Hereditary schemes, introduced in this post (link), can quantify the probability that kids inherit a disease from the parents – and these data are extremely helpful for couples who are planning a pregnancy.  But what if a newborn is suspected to have a monogenic disorder? One of the most reliable tests is the whole exome sequencing (WES), which provides information about possible mutations that might cause a disease, in all the baby’s genes. So far exome sequencing is rarely used due to its limited availability and high costs – and when employed, it enters the diagnostic process quite late – after a long array of other types of genetic testing. However, a study from the University of Melbourne confirmed its incredible power in guiding towards the correct diagnosis, especially if used early on.

In this study, a team of scientists followed closely the diagnostic process of 80 infants who all likely had a genetic disorder. The team sequenced their exomes and concurrently followed the standard diagnostic testing as prescribed by the patients’ physicians. Exome sequencing correctly diagnoses around 57% of the little patients, with just one test. Instead, around 13% of infants were diagnosed via standard methods, usually after substantial prior testing. Strikingly, 11 infants would not have been diagnosed without the exome sequencing.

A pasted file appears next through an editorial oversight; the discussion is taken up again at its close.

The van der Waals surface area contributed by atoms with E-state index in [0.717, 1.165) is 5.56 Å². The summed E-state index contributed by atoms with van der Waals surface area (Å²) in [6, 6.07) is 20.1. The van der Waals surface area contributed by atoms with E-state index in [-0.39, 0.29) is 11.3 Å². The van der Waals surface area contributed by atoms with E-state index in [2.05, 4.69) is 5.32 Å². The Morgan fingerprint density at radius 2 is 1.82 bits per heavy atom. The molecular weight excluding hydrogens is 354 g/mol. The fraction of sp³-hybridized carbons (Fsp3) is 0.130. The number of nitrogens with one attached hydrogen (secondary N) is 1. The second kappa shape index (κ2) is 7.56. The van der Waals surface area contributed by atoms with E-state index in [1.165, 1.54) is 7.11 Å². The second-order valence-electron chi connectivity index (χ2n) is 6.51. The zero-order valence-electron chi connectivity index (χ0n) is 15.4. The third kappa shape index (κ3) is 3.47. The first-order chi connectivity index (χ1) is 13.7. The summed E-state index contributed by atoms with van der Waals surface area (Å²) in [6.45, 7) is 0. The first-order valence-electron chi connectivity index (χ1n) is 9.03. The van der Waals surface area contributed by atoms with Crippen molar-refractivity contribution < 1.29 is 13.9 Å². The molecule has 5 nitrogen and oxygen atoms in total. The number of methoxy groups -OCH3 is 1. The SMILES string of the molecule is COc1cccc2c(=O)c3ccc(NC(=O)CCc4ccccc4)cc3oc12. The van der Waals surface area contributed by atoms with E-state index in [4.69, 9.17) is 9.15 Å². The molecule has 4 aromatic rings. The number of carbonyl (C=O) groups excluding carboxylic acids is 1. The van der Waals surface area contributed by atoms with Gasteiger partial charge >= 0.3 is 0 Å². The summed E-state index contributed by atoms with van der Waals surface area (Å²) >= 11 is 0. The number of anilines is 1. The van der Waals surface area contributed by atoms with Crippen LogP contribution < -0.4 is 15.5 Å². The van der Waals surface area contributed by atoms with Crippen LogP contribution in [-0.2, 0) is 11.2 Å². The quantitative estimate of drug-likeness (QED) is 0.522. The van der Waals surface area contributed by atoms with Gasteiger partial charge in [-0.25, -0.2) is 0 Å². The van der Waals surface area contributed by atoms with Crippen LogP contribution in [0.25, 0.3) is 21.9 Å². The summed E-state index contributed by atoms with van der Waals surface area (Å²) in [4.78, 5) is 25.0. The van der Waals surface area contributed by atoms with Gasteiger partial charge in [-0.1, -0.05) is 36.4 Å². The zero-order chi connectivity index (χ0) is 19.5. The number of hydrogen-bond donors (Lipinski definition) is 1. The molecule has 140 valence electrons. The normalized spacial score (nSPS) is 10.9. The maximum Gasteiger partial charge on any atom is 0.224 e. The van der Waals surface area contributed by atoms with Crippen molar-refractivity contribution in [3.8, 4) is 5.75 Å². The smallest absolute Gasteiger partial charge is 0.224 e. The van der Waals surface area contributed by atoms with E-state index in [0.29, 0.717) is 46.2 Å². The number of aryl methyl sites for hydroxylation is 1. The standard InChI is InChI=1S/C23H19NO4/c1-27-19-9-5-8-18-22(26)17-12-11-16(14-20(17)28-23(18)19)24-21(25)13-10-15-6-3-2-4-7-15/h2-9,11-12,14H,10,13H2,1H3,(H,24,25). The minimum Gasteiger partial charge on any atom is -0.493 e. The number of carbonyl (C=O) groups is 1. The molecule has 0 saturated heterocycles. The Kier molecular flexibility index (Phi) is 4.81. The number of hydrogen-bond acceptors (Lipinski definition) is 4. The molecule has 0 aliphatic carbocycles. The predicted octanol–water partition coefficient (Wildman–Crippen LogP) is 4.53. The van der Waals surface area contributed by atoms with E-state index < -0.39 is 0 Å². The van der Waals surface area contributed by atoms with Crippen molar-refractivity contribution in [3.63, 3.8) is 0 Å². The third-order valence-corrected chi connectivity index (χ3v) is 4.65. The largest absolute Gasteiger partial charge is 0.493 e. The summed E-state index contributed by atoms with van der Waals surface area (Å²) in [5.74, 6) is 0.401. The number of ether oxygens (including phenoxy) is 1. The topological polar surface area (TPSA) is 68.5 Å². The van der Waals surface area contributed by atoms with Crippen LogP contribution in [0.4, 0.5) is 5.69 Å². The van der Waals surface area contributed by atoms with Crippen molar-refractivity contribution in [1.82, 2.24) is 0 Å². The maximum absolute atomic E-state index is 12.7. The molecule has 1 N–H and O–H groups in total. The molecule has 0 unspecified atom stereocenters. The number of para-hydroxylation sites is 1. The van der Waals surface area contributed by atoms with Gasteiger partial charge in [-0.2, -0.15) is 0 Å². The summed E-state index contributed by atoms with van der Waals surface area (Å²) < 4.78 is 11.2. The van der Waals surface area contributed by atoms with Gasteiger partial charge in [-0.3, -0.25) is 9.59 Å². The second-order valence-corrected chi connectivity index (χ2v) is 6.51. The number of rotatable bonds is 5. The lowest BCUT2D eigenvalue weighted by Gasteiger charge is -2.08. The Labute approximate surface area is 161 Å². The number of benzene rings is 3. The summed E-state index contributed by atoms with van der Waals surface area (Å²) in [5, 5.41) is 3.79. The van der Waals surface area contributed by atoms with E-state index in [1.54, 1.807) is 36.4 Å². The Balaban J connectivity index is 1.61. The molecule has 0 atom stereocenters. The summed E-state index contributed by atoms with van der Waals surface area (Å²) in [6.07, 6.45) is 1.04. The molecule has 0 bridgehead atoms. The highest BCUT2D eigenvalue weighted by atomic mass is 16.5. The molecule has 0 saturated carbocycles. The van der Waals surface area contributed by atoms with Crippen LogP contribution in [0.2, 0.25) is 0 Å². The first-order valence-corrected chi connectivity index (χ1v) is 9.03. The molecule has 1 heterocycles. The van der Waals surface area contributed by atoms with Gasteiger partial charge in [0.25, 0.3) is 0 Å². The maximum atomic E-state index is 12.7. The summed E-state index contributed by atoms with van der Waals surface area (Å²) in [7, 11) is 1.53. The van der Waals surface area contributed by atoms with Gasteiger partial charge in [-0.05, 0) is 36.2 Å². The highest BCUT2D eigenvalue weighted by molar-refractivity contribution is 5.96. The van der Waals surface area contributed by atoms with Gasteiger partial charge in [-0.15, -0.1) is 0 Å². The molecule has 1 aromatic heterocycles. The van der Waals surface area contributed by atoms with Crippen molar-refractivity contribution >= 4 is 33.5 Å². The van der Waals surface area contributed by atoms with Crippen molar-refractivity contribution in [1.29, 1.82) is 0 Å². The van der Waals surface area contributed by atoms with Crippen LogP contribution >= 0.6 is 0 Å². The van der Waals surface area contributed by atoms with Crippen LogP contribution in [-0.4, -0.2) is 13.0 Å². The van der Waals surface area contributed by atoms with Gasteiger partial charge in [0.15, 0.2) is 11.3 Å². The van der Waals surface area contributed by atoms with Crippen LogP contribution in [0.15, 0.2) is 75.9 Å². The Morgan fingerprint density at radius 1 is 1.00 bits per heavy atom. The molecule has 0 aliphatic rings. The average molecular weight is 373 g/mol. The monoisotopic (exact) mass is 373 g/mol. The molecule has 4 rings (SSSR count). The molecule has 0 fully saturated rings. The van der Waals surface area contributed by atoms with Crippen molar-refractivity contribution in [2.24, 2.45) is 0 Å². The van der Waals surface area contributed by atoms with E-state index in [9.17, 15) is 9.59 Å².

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Exome sequencing is becoming more and more available and its costs are less and less prohibitive – making it one of the best techniques to speed-up the diagnosis of monogenic disorders at early stages – and as an extra benefit, it also helps to identify healthy carriers and couples at high risk. It seems that in these cases the gain of exome sequencing outweighs its cost.

Bibliography

Zornitza Stark et al. “A prospective evaluation of whole-exome sequencing as a first-tier molecular test in infants with suspected monogenic disorders.” Genet Med 2016 Nov 3;18(11):1090-1096. Epub 2016 Mar 3.